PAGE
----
An old video showing three people-- two white men and one white woman urinating on another woman covered in coal is viral online with the false claim that it shows three French people urinating on an African child.
BOOM found that the claims are false; the video is old and shows 'Piedra', an art performance by Regina José Galindo and is not based on a real incident.
The two-minute long video shows the woman covered in coal crouched down on her knees and elbows while three people urinate on her in short intervals.
The video is being shared on X with the caption, "This is the filth of France, the ugliest scandal of the twenty-first century!!! The inhuman and shocking scene of two men and a woman urinating on an African child, in one of the French villages, and the child, completely stripped of clothes, lying face down on the ground..."
BOOM has refrained from including visuals from the post due to their graphic nature.
BOOM found the video shows an art performance from 2013 by Regina José Galindo and is not based on true events.
A reverse image search of some key visuals from the video on Google led us to a GIF shared on the website makeagif.com. The GIF included a visual from the viral video and was titled 'performance PIEDRA de REGINA JOSÉ GALINDO.'
Taking a cue from this, we looked up 'Piedra' and 'Regina José Galindo' and found a blog by the Hemispheric Institute, a New York based organisation that acts as a network for artists, writers, and learners focussing on social justice.
According to the blog, 'Piedra', meaning 'stone' in Spanish, was performed on January 17, 2013 at the 8th Hemispheric Meeting of the Center for Art and Politics Studies, organised in São Paulo, Brazil.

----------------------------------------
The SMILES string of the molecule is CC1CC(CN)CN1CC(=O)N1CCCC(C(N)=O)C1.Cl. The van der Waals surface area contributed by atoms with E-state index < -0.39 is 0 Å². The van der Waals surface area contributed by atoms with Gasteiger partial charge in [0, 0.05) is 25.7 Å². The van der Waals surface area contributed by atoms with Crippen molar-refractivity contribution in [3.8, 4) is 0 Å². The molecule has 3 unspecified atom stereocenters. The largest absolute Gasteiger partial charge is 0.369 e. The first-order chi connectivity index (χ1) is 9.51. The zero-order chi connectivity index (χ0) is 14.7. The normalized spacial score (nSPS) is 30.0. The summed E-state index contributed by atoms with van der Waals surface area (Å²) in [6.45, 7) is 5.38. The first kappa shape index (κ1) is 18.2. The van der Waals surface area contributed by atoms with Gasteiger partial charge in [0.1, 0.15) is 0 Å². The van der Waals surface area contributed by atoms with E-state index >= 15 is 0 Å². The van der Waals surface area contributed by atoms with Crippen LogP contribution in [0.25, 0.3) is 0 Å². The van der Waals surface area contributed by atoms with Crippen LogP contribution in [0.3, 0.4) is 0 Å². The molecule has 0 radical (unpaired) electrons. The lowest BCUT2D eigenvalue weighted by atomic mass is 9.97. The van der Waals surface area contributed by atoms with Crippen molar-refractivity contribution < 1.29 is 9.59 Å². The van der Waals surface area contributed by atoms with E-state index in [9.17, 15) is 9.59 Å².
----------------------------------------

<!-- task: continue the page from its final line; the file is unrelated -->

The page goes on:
The blog stated that the art performance was done by Regina José Galindo, a Gautemalan artist, and the description of the performance matched the visuals seen in the viral video.
The blog explains the message behind Galindo's performance and explains how both a stone and a woman are represented as objects of endurance. While a stone stays strong through all conditions, a woman too, endures the way a man defiles her (in this case, the act of urinating on her). According to the artist, a stone and a woman are disposable too. This refers to the women working in Brazil's ruthless coal-mining industry.
The blog further reads, "Piedra's simple yet poignant actions capture both a local and global crisis: the detrimental effects of coal mining on the environment, the predicament of exploited female laborers, and the pervasive structural violence against women that economic exploitation perpetuates."
The blog also mentions how Galindo then stood up and walked past the audience surrounding her, "onlookers remain still, staring at the urine left in her wake."
We then looked for Regina Galindo's website and found that it carried some photos from the show, along with her other work. The part about Piedra is described using a poem, and below it there is a description of the event: '8th Hemispheric Meeting of the Center for Art and Politics Studies. São Paulo, Brazil. 2013'